Dynamic execution prediction and pipeline balancing of streaming applications
Aleen, Farhana Afroz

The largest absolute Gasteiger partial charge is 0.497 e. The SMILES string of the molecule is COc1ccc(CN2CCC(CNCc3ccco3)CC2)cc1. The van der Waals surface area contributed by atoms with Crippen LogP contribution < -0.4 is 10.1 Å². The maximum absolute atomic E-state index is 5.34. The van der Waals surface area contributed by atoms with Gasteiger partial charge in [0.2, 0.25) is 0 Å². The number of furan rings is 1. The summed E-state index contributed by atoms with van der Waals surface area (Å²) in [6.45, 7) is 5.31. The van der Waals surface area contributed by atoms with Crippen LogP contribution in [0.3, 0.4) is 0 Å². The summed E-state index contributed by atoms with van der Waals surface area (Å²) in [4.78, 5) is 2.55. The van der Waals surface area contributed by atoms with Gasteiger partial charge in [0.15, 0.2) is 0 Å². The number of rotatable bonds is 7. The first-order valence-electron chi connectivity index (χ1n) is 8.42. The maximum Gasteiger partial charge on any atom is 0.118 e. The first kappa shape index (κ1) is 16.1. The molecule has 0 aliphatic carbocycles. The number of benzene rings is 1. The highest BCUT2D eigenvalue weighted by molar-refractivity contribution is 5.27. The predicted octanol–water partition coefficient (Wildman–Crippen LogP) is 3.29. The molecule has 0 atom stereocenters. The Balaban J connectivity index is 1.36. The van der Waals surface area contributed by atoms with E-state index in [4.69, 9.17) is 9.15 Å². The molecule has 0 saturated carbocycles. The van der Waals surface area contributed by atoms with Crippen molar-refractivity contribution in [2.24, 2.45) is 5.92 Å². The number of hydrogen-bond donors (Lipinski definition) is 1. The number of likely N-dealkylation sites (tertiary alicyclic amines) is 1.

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The number and scope of data driven streaming applications is growing. Such streaming applications are promising targets for effectively utilizing multi-cores because of their inherent amenability to pipelined parallelism. While existing methods of orchestrating streaming programs on multi-cores have mostly been static, real-world applications show ample variations in execution time that may cause the achieved speedup and throughput to be sub-optimal. One of the principle challenges for moving towards dynamic pipeline balancing has been the lack of approaches that can predict upcoming dynamic variations in execution efficiently, well before they occur. In this thesis, we propose an automated dynamic execution behavior prediction approach based on compiler analysis that can be used to efficiently estimate the time to be spent in different pipeline stages for upcoming inputs. Our approach first uses dynamic taint analysis to automatically generate an input-based execution characterization of the streaming program, which identifies the key control points where variation in execution might occur with respect to the associated input elements. We then automatically generate a light-weight emulator from the program using this characterization that can predict the execution paths taken for new streaming inputs and provide execution time estimates and possible dynamic variations. The main challenge in devising such an approach is the essential trade-off between accuracy and overhead of dynamic analysis. We present experimental evidence that our technique can accurately and efficiently estimate dynamic execution behaviors for several benchmarks with a small error rate. We also showed that the error rate could be lowered with the trade-off of execution overhead by implementing a selective symbolic expression generation for each of the complex conditions of control-flow operations. Our experiments show that dynamic pipeline balancing using our predicted execution behavior can achieve considerably higher speedup and throughput along with more effective utilization of multi-cores than static balancing approaches.